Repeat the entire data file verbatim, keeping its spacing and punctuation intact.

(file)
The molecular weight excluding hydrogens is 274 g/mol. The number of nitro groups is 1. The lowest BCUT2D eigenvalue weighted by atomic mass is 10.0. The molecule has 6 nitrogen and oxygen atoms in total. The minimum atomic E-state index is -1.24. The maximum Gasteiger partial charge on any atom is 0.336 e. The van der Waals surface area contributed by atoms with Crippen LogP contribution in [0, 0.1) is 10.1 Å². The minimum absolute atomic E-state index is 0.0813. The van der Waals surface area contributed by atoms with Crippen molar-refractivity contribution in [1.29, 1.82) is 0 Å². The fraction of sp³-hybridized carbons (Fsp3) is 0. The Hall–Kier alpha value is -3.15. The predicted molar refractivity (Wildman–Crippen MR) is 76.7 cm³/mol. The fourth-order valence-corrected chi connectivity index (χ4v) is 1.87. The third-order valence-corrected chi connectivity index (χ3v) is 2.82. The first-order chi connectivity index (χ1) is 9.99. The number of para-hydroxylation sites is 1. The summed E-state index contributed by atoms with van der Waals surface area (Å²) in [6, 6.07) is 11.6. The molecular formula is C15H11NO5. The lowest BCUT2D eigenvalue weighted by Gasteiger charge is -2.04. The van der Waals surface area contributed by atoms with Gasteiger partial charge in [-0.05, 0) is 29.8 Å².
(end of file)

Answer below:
The molecular weight excluding hydrogens is 274 g/mol. The number of nitro groups is 1. The lowest BCUT2D eigenvalue weighted by atomic mass is 10.0. The molecule has 6 nitrogen and oxygen atoms in total. The minimum atomic E-state index is -1.24. The maximum Gasteiger partial charge on any atom is 0.336 e. The van der Waals surface area contributed by atoms with Crippen LogP contribution in [0, 0.1) is 10.1 Å². The minimum absolute atomic E-state index is 0.0813. The van der Waals surface area contributed by atoms with Crippen molar-refractivity contribution in [1.29, 1.82) is 0 Å². The fraction of sp³-hybridized carbons (Fsp3) is 0. The Hall–Kier alpha value is -3.15. The predicted molar refractivity (Wildman–Crippen MR) is 76.7 cm³/mol. The fourth-order valence-corrected chi connectivity index (χ4v) is 1.87. The third-order valence-corrected chi connectivity index (χ3v) is 2.82. The first-order chi connectivity index (χ1) is 9.99. The number of para-hydroxylation sites is 1. The summed E-state index contributed by atoms with van der Waals surface area (Å²) in [6, 6.07) is 11.6. The molecular formula is C15H11NO5. The lowest BCUT2D eigenvalue weighted by Gasteiger charge is -2.04. The van der Waals surface area contributed by atoms with Gasteiger partial charge in [-0.05, 0) is 29.8 Å².